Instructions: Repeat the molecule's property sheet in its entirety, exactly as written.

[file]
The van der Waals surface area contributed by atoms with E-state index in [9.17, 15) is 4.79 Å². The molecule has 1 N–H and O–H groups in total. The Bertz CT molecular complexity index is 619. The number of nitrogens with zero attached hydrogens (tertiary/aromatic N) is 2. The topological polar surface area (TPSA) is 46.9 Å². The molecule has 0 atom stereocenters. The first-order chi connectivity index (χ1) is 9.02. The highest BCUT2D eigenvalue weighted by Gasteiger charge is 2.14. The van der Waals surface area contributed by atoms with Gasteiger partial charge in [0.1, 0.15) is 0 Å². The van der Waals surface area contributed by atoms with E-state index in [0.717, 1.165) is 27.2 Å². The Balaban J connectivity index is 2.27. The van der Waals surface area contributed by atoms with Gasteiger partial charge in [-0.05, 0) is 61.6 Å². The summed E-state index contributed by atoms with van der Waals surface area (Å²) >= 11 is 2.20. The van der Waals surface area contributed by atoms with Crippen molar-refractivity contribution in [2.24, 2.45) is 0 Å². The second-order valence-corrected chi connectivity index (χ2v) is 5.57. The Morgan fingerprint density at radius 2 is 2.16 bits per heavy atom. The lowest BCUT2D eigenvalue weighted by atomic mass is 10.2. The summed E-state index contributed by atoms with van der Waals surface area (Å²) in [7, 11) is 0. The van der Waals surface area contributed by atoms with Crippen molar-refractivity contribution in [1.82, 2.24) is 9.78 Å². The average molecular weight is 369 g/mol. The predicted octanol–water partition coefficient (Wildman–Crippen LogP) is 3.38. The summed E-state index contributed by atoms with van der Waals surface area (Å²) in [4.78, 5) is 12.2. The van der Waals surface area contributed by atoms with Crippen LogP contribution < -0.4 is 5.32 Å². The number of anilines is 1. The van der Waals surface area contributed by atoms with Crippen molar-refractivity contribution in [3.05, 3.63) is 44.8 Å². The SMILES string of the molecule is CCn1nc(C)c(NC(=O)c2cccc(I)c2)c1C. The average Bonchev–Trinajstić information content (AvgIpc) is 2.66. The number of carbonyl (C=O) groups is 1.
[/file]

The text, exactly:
The van der Waals surface area contributed by atoms with E-state index in [9.17, 15) is 4.79 Å². The molecule has 1 N–H and O–H groups in total. The Bertz CT molecular complexity index is 619. The number of nitrogens with zero attached hydrogens (tertiary/aromatic N) is 2. The topological polar surface area (TPSA) is 46.9 Å². The molecule has 0 atom stereocenters. The first-order chi connectivity index (χ1) is 9.02. The highest BCUT2D eigenvalue weighted by Gasteiger charge is 2.14. The van der Waals surface area contributed by atoms with Gasteiger partial charge in [0.1, 0.15) is 0 Å². The van der Waals surface area contributed by atoms with E-state index in [0.717, 1.165) is 27.2 Å². The Balaban J connectivity index is 2.27. The van der Waals surface area contributed by atoms with Gasteiger partial charge in [-0.05, 0) is 61.6 Å². The summed E-state index contributed by atoms with van der Waals surface area (Å²) >= 11 is 2.20. The van der Waals surface area contributed by atoms with Crippen molar-refractivity contribution in [2.24, 2.45) is 0 Å². The second-order valence-corrected chi connectivity index (χ2v) is 5.57. The Morgan fingerprint density at radius 2 is 2.16 bits per heavy atom. The lowest BCUT2D eigenvalue weighted by atomic mass is 10.2. The summed E-state index contributed by atoms with van der Waals surface area (Å²) in [7, 11) is 0. The van der Waals surface area contributed by atoms with Crippen molar-refractivity contribution in [1.82, 2.24) is 9.78 Å². The average molecular weight is 369 g/mol. The predicted octanol–water partition coefficient (Wildman–Crippen LogP) is 3.38. The summed E-state index contributed by atoms with van der Waals surface area (Å²) in [4.78, 5) is 12.2. The van der Waals surface area contributed by atoms with Crippen LogP contribution < -0.4 is 5.32 Å². The number of anilines is 1. The van der Waals surface area contributed by atoms with Crippen molar-refractivity contribution in [3.05, 3.63) is 44.8 Å². The SMILES string of the molecule is CCn1nc(C)c(NC(=O)c2cccc(I)c2)c1C. The average Bonchev–Trinajstić information content (AvgIpc) is 2.66. The number of carbonyl (C=O) groups is 1.